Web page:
“Hello, Little Girl,” performed by a very campy Juan Rodriguez as the Wolf and Isabel Gordon as Little Red was a delight. “Agony,” a duet by Cinderella’s Prince and Rapunzel’s Prince (again Juan Rodriguez and Brian Kraszewski, respectively) who are brothers also scored high marks as they expressed their boredom with their respective marriages.
“Stay With Me” performed by Claire Iverson as Rapunzel and Evangeline Ridgaway as the Witch was sensitive and touching. The fast-paced, frenetic number “Your Fault,” a favorite of mine, was skillfully performed by Sean Dynan as Jack, Michael Rostek as the Baker, Meryem Ahmadian as Cinderella, Ms. Gordon and Evangeline Ridgaway as the Witch with each blaming the other for a tragic accident (not to be revealed here).
Mr. Rostek and Tiffany Spaulding as his Wife, the lead characters, are truly outstanding in both acting and vocals. They are called on to perform many musical numbers with “It Takes Two” as an example that is exceptional.
Gillian Kramer as Jack’s Mother and Isabel Gordon as Little Red are also standout performers. Their voices are powerful, and their acting enhanced by expressive body language is spot-on. The other cast members also made significant contributions to this finely tuned production under Roark’s guiding hand.
Meryem Ahmadian as Cinderella possesses a lovely singing voice as evidenced in “On the Steps of the Palace” and “Arms of a Princess.”
Sean Dynan as Jack was quite impressive given that this was his debut singing and acting stage performance. His delivery and movements were flawless and executed with ease, and his singing voice, as showcased in his solo “Giants in the Sky” as well as a number of combination songs were quite good.
Both Juan Rodriguez as Cinderella’s prince (he also deliciously played the Wolf) and Brian Kraszewski as Rapunzel’s prince added a lot of laughs with their breeziness.
John Hurley who played both the Narrator and Mysterious Man and Patrick Gorirossi as the Prince’s Steward also performed admirably as did Cinderella’s stepsisters, Autumn Boyle and Rachel Verhaaren; Claire Iverson playing three characters Rapunzel, Cinderella’s Mother, and Red’s Grandma; and Micah Chalmer as Cinderella’s father in a small role.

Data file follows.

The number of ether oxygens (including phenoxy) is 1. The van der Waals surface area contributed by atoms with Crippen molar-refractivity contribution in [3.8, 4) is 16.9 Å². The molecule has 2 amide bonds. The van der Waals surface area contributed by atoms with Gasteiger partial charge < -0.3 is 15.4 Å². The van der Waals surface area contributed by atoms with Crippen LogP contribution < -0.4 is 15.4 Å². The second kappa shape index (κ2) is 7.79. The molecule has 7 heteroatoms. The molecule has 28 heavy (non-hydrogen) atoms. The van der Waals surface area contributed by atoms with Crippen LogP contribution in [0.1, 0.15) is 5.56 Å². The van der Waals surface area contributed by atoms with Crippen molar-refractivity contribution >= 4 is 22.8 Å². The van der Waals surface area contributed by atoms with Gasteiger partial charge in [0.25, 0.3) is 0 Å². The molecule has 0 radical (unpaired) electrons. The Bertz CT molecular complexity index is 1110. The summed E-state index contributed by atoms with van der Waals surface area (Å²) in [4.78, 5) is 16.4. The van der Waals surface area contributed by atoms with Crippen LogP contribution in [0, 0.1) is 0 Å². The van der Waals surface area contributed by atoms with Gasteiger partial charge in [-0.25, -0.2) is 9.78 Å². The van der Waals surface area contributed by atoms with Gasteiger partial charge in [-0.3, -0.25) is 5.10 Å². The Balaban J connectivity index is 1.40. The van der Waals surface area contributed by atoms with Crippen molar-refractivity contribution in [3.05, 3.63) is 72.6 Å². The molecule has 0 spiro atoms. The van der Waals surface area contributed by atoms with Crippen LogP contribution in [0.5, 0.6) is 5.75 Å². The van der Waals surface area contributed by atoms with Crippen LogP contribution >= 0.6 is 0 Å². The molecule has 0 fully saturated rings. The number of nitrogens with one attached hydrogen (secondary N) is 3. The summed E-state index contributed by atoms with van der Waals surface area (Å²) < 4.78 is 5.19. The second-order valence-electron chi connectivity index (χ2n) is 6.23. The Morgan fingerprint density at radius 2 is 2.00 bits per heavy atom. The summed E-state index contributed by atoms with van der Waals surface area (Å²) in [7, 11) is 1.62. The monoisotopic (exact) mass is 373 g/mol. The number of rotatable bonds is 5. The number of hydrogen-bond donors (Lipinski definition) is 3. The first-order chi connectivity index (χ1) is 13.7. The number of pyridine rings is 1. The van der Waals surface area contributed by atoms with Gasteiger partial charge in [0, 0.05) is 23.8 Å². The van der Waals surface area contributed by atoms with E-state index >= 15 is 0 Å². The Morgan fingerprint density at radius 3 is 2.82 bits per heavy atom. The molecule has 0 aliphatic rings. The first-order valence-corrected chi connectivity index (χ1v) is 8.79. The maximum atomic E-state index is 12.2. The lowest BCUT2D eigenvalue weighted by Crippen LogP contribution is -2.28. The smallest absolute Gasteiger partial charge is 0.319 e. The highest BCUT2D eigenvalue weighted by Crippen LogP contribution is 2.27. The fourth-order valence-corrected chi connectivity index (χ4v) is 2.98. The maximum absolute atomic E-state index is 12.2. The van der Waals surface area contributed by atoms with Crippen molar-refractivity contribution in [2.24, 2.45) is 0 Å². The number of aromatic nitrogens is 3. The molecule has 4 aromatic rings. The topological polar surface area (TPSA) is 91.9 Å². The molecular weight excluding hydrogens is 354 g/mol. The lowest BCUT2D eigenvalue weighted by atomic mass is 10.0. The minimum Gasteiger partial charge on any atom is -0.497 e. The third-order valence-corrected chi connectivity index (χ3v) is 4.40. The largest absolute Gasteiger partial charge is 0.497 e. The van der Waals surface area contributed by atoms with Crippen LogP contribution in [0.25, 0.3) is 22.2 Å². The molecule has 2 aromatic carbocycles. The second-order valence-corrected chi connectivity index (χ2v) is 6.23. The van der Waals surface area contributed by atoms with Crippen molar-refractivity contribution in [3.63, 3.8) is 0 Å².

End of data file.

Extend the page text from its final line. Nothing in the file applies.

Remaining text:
Musical Director Michael Tan on the keyboards, Greg Bell on bass guitar and William Georg on percussion seamlessly back up the skilled vocalists and are excellent.
Fuzz Roark is noted for his imaginative use of what little space he has at his disposal to make a small stage seem large and allow the actors to make entrances and exits in multiple directions. Set Designer Alan Zemla utilized every nook and cranny in the theater including the e******n of Rapunzel’s elevated tower.
The four beams on the stage that hold up the upper floors are neatly transformed into elegant arches. A six-inch high square platform in the center of the stage, where much of the action occurs, adds depth and movement by the actors. Ivy hanging from those arches and ceilings are used to depict the “woods” in an understated and effective way, rather than trying to concoct some garish bunch of trees.
Veteran Spotlighters Costume Designer Laura Nicholson fitted the performers in outstanding storybook garb from a far-off kingdom, with many donning multiple outfits throughout the show.
One must make do with what you have and this Spotlighters production of Into the Woods proved once again that with some creativity, imagination and a talented cast and crew any fears of not pulling off a big, popular musical are unwarranted. This production is highly recommended.
Running Time: Two hours and 45 minutes with an intermission.
Advisory: The second act is not suitable for children because of adult themes. Special matinees presenting Act I only are scheduled for each Saturday afternoon for children.
Into the Woods runs through December 22 at the Audrey Herman Spotlighters Theatre, 817 St. Paul St., Baltimore, MD 21202. Tickets may be purchased by calling 410-752-225 or by visiting www.spotlighters.org.